The portrayals of Chinese women in Hollywood media has reflected Asian women to be submissive and docile, or worse, as passive companions to white men

To avoid sounding biased, the Hollywood industry is indeed improving. It is much, much worse in the past. Asians were cast in films and TV series not to be the lead character, but to act as a ‘spice’ and give colour to the main white lead person’s life. They were cast tobe politically correct, to include diversity in cultural products, but seldom had proper representation where a story revolves around them. White people were treated as the‘default’ race, while minorities such as Asians and Blacks, were treated as the ‘Other’. These minorities were used for the purpose of commodification, making films more successful because it is offered as a new delight, more intense, more satisfying than normal ways of doing and feeling. Constance and Awkwafina are strongly against casting Asians and minorities because of this reason. “No artist wants to be known as an ‘Asian American artist’…they want to be known as an artist.” Awkwafina says in Elle. Both of them are also as much American as they are Asian. Fortunately, none of them ever felt like they needed to change their race in order to prove that they can fit in. However,that does not mean that they are excused from the struggles and expectations of looking Asian. Constance disclosed to Daily Trojan (Kuan, 2016) that there “was racism in casting studios” and “this institutionalized racism unfairly stigmatized minorities.” She says, “there’s nothing shameful about your heritage, but Hollywood has made it shameful.”

No artist wants to be known as an ‘Asia
n American artist’…they want to be known as an artist.”

Awkwafina may have been proud to be a dope Asian now, but it wasn’t always like that. She was also punished in her love life, as she opens up in another video interview with Vogue(2018), saying, “as I grew older I started to recognize what I believed was the ideal girlfriend…and I knew that I wasn’t it.” Her feminine identity starts to evolve in relation to how the opposite sex sees her. As she recounted to Vogue about her failed date with a guy,she claims to have pretended to like things she did not like. She self-consciously watches herself, surveying everything that she is and everything she does, because how she appears to others, and how she appears to men, is of crucial importance at that point in time.“So then there became two ‘ME’s,” Awkwafina explained, “and I remembered thinking,‘Maybe I would have to negotiate these identities. Which me would come out?’” She is trying to manage the different impressions she is giving and giving off to various people—both in her public persona and personal life—and continually shifts between expressions both in speech and in body, struggling with some sort of identity crisis.Unlike Constance, who was eager to speak up and to represent females and Asians; Awkwafina was not so keen, saying “I felt it wasn’t fair that because I was Asian-American,I had to represent Asian-Americans. It’s good for them when I’m good, but when I’m bad,then what happens? I’m only human.” As people of colour are always treated as a minority, Awkwafina would indeed feel the pressure and responsibility of having to represent their whole community. Asians like us long to be ‘just’ human. As Richard Dyer said, ‘The claim to power is the claim to speak for the commonality of humanity. Raced people can’t do that -they can only speak for their race.’ This is indeed true. With whiteness functioning as the human norm in Hollywood’s entertainment industry, as we seldom see white people having to represent white people.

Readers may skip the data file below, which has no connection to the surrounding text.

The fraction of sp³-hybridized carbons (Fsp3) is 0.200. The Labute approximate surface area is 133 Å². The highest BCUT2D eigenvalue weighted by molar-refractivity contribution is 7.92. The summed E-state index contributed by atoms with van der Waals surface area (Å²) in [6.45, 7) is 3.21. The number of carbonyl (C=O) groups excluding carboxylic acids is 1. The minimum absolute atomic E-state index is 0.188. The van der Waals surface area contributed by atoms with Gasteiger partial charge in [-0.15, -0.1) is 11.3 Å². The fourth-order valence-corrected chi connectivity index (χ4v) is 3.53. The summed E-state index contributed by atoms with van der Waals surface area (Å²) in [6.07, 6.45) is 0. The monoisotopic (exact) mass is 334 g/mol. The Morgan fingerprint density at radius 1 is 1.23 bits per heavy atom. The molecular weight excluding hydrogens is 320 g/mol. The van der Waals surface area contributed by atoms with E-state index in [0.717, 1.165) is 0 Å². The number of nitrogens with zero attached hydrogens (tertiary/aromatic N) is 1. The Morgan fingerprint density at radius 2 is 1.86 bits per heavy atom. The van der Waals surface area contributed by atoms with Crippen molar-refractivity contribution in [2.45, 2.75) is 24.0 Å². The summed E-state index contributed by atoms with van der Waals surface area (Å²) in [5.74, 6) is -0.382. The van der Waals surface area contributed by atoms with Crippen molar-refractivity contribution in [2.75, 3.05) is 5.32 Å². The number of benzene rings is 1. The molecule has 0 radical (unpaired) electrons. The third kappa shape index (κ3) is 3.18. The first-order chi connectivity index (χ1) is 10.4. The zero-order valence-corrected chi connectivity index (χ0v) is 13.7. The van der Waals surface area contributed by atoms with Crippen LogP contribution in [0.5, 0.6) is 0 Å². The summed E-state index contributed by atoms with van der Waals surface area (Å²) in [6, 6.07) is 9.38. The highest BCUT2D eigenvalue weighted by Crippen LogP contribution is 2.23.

Asians were cast in films and TV series to act as a ‘spice’

In conclusion, Awkwafina and Constance both have to embrace their intersectional identities of being female, Asian and American all at the same time. This is no easy feat, but both of them are strongly rooted in similar values: that Asians should embrace their identity and fight for more leading roles in the industry, not to add ‘colour’ to the white-dominated industry, but to truly represent humanity and function as a norm. They might be different in performing their gender, but none of them are truly safe from the punishments in failing to perform gender norms. Awkwafina is a satirical rapper and Constance an outspoken activist, both of their archetypes are a far cry from the idea of the soft-spoken, passive Asian woman, waiting on their husbands in every step. That is also what made them inspirational women to the younger generation of Asian minorities, a generation who now has a voice and is moving towards functioning as a human norm in Hollywood. 

Overachiever Magazine was started by Rehana Paul in October of 2018 to give a platform to all Asian women, non-binary people, and other gender minorities.

Our name is poking fun at the stereotype that all Asians are overachievers, especially Asian women, non-binary people, and other gender minorities. It’s also in recognition of all of us who have had no choice but to be overachievers: managing societal expectations, family obligations, and educational opportunities, all while fighting the patriarchy.

We have grown since then, putting out bimonthly issues (we are contributor powered: apply to write for our next one!), and weekly reviews of culture, and news that is important to us.

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We do not claim to speak for all Asian women, non-binary people, and other gender minorities. We are just here to give them a place to speak for themselves.